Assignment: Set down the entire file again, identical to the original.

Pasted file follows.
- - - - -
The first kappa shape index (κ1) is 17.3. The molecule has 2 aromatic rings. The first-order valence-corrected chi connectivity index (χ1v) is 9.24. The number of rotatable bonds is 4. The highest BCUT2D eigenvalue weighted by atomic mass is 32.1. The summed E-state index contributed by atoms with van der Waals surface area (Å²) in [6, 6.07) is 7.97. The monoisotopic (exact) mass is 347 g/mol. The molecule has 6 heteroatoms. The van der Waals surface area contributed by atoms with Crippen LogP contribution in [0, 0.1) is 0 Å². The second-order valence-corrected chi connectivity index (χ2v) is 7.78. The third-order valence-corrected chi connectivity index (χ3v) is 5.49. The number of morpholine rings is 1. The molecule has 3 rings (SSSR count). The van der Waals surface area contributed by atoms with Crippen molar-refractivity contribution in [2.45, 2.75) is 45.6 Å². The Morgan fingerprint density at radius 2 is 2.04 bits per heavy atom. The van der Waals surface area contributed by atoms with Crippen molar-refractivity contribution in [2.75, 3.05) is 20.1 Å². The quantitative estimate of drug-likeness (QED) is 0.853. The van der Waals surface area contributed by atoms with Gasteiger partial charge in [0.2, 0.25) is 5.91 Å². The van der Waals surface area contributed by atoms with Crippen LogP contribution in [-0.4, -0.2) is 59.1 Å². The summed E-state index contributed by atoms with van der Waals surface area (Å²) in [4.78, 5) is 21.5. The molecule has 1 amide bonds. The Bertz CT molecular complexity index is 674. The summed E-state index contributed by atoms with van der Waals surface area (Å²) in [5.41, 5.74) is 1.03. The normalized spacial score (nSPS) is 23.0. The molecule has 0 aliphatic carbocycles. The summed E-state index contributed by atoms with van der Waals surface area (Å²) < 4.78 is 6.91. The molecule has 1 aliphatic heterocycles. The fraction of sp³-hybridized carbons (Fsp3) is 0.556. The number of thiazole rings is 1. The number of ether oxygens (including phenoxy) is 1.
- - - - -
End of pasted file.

The first kappa shape index (κ1) is 17.3. The molecule has 2 aromatic rings. The first-order valence-corrected chi connectivity index (χ1v) is 9.24. The number of rotatable bonds is 4. The highest BCUT2D eigenvalue weighted by atomic mass is 32.1. The summed E-state index contributed by atoms with van der Waals surface area (Å²) in [6, 6.07) is 7.97. The monoisotopic (exact) mass is 347 g/mol. The molecule has 6 heteroatoms. The van der Waals surface area contributed by atoms with Crippen LogP contribution in [0, 0.1) is 0 Å². The second-order valence-corrected chi connectivity index (χ2v) is 7.78. The third-order valence-corrected chi connectivity index (χ3v) is 5.49. The number of morpholine rings is 1. The molecule has 3 rings (SSSR count). The van der Waals surface area contributed by atoms with Crippen molar-refractivity contribution in [2.45, 2.75) is 45.6 Å². The Morgan fingerprint density at radius 2 is 2.04 bits per heavy atom. The van der Waals surface area contributed by atoms with Crippen molar-refractivity contribution in [2.75, 3.05) is 20.1 Å². The quantitative estimate of drug-likeness (QED) is 0.853. The van der Waals surface area contributed by atoms with Gasteiger partial charge in [0.2, 0.25) is 5.91 Å². The van der Waals surface area contributed by atoms with Crippen LogP contribution in [-0.4, -0.2) is 59.1 Å². The summed E-state index contributed by atoms with van der Waals surface area (Å²) in [4.78, 5) is 21.5. The molecule has 1 amide bonds. The Bertz CT molecular complexity index is 674. The summed E-state index contributed by atoms with van der Waals surface area (Å²) in [5.41, 5.74) is 1.03. The normalized spacial score (nSPS) is 23.0. The molecule has 0 aliphatic carbocycles. The summed E-state index contributed by atoms with van der Waals surface area (Å²) < 4.78 is 6.91. The molecule has 1 aliphatic heterocycles. The fraction of sp³-hybridized carbons (Fsp3) is 0.556. The number of thiazole rings is 1. The number of ether oxygens (including phenoxy) is 1.